DEFINING MOMENT

Kenya to know Tullow's investment plans soon

The firm had until end of June to complete a revised assessment of the project.

In Summary

•Throughout 2020, Tullow worked closely with its joint venture partners to progress the full field development plan.

•The firm is expected to makes major investment decisions across its sites, including mobilising drilling rigs at the Turkana oil blocks.

Weatherford engineers at the Tullow Oil Ngamia 1 ring in Turkana
Weatherford engineers at the Tullow Oil Ngamia 1 ring in Turkana
Image: FILE

Kenya will soon know if British oil firm Tullow is here to stay as the country hopes to go commercial on its oil.

In November 2020, the firm announced a joint decision to re-assess the development plan and design a project that is economical at “low oil prices” whilst preserving the phased development concept.

Tullow, and its joint venture partners, was expected to complete a revised assessment of the project by the second quarter of 2021, which lapsed last month.

“Throughout 2020, Tullow worked closely with its joint venture partners to progress the full field development plan,” the firm notes in its operational update.

In September 2020, the Kenyan government agreed to an initial extension for the 10BB and 13T licence blocks until December 31,  2020 following approval of the 2021 work programme and budget.

It granted a full extension until December 31, 2021 by which date the Group is required to submit a Field Development Plan.

The firm is expected to make major investment decisions across its sites, including mobilising drilling rigs at the Turkana oil blocks.

The firm last year successfully completed the Early Oil Pilot Scheme (EOPS), a two-year programme that was implemented with JV partners–Total and Africa Oil.

The pilot scheme involved developing five existing wells in the Amosing and Ngamia fields located in Blocks 13T and 10BB and the transportation of 2,000 barrels of oil per day by road, from Turkana to Mombasa.

This culminated with the maiden shipment of 240,000 barrels of Kenya crude on August 26, 2019 , valued at $13.4 million (about Sh1.5 billion), the first ever lifting of oil from East Africa to the international market.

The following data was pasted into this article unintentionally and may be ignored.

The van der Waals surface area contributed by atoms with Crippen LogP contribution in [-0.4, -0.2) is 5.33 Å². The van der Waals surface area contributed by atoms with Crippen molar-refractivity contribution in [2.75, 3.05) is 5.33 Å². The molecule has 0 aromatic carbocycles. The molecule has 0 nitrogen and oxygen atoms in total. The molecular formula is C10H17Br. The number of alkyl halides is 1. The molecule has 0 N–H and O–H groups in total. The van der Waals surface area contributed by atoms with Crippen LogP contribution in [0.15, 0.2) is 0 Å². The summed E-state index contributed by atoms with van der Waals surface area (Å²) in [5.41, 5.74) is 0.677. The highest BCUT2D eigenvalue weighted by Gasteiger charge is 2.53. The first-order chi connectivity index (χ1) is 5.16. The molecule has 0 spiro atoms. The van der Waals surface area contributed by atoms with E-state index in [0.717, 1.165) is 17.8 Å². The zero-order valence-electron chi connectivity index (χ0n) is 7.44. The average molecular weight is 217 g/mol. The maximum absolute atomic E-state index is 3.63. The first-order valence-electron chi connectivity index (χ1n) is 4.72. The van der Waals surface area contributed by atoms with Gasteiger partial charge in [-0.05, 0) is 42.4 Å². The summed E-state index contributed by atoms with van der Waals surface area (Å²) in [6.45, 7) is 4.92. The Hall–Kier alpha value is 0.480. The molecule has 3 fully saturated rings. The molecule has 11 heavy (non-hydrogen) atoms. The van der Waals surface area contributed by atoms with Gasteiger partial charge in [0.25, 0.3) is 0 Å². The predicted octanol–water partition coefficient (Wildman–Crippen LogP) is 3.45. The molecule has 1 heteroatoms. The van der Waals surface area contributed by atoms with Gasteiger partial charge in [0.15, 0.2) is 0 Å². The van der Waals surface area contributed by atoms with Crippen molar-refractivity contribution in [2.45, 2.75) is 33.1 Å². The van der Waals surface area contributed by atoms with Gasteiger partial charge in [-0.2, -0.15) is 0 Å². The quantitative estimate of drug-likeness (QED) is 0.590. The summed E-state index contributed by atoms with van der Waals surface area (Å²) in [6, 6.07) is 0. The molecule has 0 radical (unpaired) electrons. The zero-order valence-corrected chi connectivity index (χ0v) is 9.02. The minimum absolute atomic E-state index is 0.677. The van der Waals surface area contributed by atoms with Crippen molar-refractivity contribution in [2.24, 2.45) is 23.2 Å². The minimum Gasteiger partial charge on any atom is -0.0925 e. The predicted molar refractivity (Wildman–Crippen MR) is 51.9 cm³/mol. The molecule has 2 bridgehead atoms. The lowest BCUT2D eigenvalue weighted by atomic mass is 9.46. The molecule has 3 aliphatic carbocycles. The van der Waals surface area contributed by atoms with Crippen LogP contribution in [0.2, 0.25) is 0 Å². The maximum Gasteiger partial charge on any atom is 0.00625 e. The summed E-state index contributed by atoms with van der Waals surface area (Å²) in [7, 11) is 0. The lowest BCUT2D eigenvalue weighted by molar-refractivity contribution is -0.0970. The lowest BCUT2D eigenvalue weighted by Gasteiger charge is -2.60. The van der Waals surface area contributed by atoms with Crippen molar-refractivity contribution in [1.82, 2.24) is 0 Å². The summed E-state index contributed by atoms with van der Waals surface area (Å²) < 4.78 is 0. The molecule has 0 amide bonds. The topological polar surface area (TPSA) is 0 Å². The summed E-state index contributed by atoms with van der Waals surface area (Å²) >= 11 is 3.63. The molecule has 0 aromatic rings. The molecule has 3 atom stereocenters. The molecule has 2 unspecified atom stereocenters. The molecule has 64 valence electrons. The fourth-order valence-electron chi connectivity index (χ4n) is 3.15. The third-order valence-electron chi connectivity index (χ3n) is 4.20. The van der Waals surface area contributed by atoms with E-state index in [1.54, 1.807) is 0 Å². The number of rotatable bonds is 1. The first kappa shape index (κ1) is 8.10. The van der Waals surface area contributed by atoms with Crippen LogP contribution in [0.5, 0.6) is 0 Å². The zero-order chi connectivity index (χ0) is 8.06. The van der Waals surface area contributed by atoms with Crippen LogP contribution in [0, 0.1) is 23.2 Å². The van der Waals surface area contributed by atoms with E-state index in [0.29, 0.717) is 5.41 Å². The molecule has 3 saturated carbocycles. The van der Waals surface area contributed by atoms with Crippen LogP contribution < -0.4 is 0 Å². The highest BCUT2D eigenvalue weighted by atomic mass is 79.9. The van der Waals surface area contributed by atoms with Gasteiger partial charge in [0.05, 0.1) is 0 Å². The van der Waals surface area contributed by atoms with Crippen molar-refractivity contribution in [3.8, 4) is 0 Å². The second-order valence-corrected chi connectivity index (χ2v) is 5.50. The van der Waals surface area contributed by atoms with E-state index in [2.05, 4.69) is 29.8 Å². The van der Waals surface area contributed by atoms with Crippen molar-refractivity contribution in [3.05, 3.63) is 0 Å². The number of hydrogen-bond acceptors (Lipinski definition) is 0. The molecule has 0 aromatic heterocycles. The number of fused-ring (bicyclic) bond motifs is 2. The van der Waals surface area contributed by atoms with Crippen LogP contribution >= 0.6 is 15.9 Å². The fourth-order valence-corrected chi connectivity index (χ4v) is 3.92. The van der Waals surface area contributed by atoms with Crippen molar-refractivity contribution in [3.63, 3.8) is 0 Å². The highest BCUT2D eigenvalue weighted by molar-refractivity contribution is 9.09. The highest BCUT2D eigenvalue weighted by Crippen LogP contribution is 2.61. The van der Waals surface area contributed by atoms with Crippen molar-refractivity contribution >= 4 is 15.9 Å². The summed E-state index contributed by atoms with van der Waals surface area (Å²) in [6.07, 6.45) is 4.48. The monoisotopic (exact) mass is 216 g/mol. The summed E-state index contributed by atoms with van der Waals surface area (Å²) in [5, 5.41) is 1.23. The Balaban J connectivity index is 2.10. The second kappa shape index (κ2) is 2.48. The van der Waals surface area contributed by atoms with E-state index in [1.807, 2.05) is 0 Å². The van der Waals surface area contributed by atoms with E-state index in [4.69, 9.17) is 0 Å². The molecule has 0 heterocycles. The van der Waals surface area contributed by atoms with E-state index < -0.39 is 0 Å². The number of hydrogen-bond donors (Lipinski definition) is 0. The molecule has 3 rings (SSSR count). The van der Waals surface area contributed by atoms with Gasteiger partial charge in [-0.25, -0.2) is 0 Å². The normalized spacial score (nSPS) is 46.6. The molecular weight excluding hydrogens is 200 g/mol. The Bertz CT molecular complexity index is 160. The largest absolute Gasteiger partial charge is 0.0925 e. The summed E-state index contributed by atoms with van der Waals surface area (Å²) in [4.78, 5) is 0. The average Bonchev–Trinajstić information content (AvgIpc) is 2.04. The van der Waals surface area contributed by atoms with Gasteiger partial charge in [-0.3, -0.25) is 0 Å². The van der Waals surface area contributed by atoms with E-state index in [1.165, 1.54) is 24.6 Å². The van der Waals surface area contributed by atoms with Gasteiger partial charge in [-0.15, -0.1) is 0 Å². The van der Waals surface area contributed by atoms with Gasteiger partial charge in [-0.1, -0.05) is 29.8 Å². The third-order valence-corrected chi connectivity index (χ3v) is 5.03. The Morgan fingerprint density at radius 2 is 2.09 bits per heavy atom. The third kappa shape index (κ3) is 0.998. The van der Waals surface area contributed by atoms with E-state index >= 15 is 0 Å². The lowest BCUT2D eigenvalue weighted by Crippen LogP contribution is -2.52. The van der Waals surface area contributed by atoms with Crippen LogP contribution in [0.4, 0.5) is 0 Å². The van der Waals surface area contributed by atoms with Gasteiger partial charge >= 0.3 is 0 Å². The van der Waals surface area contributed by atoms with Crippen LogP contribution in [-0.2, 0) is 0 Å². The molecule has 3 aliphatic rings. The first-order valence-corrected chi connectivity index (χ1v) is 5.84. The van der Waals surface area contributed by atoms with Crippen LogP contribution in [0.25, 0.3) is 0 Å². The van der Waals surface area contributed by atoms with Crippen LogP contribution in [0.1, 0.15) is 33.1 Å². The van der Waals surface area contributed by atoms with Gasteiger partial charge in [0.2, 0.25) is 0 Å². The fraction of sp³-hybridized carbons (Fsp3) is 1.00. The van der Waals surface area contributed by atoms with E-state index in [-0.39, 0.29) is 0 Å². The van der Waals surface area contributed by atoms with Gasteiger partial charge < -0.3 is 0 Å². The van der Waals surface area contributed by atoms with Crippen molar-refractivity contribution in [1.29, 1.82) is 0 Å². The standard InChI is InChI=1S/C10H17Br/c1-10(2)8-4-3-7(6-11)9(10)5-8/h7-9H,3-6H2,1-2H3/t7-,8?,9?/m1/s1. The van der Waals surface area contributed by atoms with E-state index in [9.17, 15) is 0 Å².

The scheme, management says, successfully served its purpose by providing critical technical data, logistical and operational experience, and training that will materially assist the journey towards Full Field Development (FFD).

“The Early Oil Pilot Scheme successfully completed two years of production and all the required reservoir and production data gathering was completed as planned,” the firm notes.

According to the firm, the reservoir and production data gathered during EOPS is now being used in redesigning the full field development concept.

EOPS production of more than 350,000 barrels of oil from the Ngamia and Amosing fields provided six months’ sustained rate and pressure data, it notes.

“The data confirms reservoir quality and continuity in both fields, enabling the Group to optimise plans to focus on the most productive wells at the crest of the fields, leading to improved rates per well and refined injector/producer patterns,” its operational update reads in part.

The impact of this on plateau rates and recoverable resources is being assessed.

In parallel, the joint venture partners are also working closely with the government on securing approval of Environmental and Social Impact Assessments and finalising the commercial framework for the project.

Global oil prices, which play a crucial role in companies' investment decision, have recovered after a low performance last year, occasioned by reduced demand for the product as the Covid-19 pandemic ravaged economies.

In April last year, oil prices dropped to a 20-year low, touching $15.98 (Sh1,729 ) a barrel— its lowest point since mid-1999.

Yesterday, Brent crude was quoted at $71.54 (Sh7,740) bouyed by an agreement by producing countries agreed to cut supply to manage prices.

A good oil market is likely to influence Tullow's final investment decision in Kenya, which is keen to become a net oil exporter.

Tullow entered Kenya in 2010, after signing agreements with Africa Oil and Centric Energy to gain a 50 per cent operated interest in five onshore licences; 10BA, 10BB, 10A, 12A and 13T.

In 2012, Tullow farmed in to onshore Block 12B with 50 [per cent and increased its interest in Block 12A to 65 per cent.

Its interest in Block 10A has been relinquished in December 2013.

Tullow currently has a 50 per cent operated interest in Blocks 10BA, 10BB, 13T and 100 per cent in Block 12B. In June 2019 Tullow exited non operated Block 12A.